Meals, lodging taxes discussed
Published 6:00 am Wednesday, March 3, 2021
The Prince Edward County Board of Supervisors agreed Tuesday, Feb. 23, to make lodging and meals taxes part of the discussion as work progresses on the fiscal year 2022 (FY 22) county budget.
Davenport & Company, a financial adviser to the county, gave a financial update on the county during the Feb. 23 meeting.
Jimmy Sanderson, of Davenport, was positive, noting that he was looking for abnormalities in Prince Edward County’s numbers, but nothing struck him as out of the ordinary that gave him any pause.
He said the county’s revenues have grown at 15% over the last five years from $24 million to $27 million. He also tracked a rising trend of general property tax revenues, which he said is important.
“Nothing struck me as looking like a trend that things were moving out of control on the budgetary side from the expense side,” he said.
Sanderson spoke about the county’s debt and its debt service.
“Your debt profile hasn’t changed dramatically, but you’ll see a gradual decline from FY 21 out through 25, but then our debt service is relatively flat for a number of years, and then there’s another decline through 2035,” he said. “One of the most important things is your debt service is paid off in 2035, so you have no more debt service, currently, after 2035.”
He noted that a locality’s fund balance is very important to its financial strength. He said that Prince Edward has had a consistent fund balance of just less than $13 million since 2017.
The county numbers he was consulting included those from fiscal year 2020. That budget totaled $57,634,375, meaning the county is maintaining 22.6% of its total budget in reserve.
“When you convert it to a percentage of our overall revenue budget, we’re in very good shape for our fund balance,” Sanderson said.
Later in the meeting, Prince Edward County Administrator Doug Stanley indicated he was encouraged by this information.
“I think, overall, we’re in good shape,” Stanley said. “I feel real good about the fund balance and what Jimmy said with Davenport. I feel better than where we were maybe three months ago.”
Stanley said that in putting the county’s FY 22 budget together, he wants to know what the board’s biggest concerns are.
His own proposed budget goals so far are as follows:
• maintain or improve current level of service, like at compactor sites
• stay competitive on staff salaries
• start financial planning process for capital improvements
• maintain low real estate rates
• promote economic development, invest in the community
“I think it would be prudent for the county to have an adopted financial policy, a debt policy moving forward,” Stanley said. “It gives you a guideline and something to benchmark against, and (Davenport has) done this for a number of localities. They did it for my previous locality, and it would be beneficial.”
Stanley will be using a zero-based budgeting approach, so every county department will need to come to him and justify why it needs the funds it is asking for. They will need to do more work than usual to justify the spending.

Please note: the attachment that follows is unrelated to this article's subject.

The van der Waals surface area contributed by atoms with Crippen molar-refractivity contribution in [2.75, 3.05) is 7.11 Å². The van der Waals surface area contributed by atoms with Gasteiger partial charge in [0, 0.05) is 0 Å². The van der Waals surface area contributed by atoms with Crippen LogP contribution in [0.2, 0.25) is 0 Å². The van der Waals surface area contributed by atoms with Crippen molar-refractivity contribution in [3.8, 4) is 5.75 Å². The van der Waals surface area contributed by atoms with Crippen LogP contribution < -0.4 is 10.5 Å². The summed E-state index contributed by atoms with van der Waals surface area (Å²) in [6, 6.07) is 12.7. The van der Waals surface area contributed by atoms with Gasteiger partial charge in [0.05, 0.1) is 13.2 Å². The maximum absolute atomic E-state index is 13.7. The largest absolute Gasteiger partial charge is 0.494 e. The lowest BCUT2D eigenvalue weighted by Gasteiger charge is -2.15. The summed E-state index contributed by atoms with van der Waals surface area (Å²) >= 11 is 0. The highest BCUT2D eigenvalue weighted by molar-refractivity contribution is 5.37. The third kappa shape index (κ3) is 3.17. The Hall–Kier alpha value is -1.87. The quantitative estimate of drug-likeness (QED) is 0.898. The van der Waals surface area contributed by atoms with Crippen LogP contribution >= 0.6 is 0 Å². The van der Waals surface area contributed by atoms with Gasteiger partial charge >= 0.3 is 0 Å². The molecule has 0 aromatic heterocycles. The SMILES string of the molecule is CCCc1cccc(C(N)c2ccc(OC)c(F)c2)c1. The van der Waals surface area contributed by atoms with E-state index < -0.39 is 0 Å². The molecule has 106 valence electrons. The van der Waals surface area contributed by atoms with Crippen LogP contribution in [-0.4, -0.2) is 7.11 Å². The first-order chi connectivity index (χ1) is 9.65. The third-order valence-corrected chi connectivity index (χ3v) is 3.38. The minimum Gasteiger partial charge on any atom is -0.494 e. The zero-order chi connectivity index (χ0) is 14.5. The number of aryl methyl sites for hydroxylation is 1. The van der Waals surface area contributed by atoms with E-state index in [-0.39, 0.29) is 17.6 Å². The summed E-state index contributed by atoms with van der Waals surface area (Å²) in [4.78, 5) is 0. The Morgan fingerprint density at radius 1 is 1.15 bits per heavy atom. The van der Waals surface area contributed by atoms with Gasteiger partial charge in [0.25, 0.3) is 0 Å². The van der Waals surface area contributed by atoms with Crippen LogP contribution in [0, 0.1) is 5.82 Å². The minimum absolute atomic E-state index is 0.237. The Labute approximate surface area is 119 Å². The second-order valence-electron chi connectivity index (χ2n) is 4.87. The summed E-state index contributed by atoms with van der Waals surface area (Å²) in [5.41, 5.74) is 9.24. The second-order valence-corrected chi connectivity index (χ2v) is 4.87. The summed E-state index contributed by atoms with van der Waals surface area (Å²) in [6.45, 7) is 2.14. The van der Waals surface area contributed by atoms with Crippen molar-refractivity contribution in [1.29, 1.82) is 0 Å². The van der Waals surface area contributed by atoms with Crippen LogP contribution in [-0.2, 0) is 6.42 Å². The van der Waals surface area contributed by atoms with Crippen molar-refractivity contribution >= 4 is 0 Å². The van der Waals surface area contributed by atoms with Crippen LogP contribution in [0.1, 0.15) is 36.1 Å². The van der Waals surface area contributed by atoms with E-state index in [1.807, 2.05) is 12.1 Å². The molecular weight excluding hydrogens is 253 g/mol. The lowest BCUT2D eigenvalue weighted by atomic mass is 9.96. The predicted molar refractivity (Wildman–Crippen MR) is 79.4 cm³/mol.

He has told everyone not to assume any across-the-board raises. He has also asked some departments to do a 0% budget increase, which he acknowledged is going to be tough for some of them.
In terms of personnel costs, Stanley relayed some good news.
“The good news is our health insurance is going to be flat or close to flat,” he said. “I’ve still asked them to include a 10% increase.”
He said he has been able to confirm that the county can bring the board members on the county’s insurance policy if they want to be included.
Farmville 801 District Supervisor Pattie Cooper-Jones said this should definitely be a consideration.
Stanley also opened a discussion on revenue enhancement, also known as tax increases.
“You have a lodging tax on the books, but there’s no rate set,” he said.
He noted former Prince Edward County Tourism Coordinator Magi Van Eps told him the rate could be set at 5%, with 2% going to the general fund and 3% that would have to go to tourism, offsetting the county’s tourism budget.
“Everybody else everywhere else is charging a lodging tax,” Stanley said.
Board Chairman and Prospect District Supervisor J. David Emert said the board should discuss the possibility of a lodging tax as the budget is built.
Stanley also brought up the possibility of a county meals tax, though he said he did not know how much the meals tax would generate for the county. Elsewhere, a meals tax helped a locality avoid raising the real estate tax.
“I can tell you last year, the meals tax collected a million dollars and went towards capital improvements in Warren County, and it wasn’t there before, and that represented about 2 1/2 cents of real estate,” Stanley said.
Cooper-Jones and Emert said the meals tax is something that could be talked about during the budget process.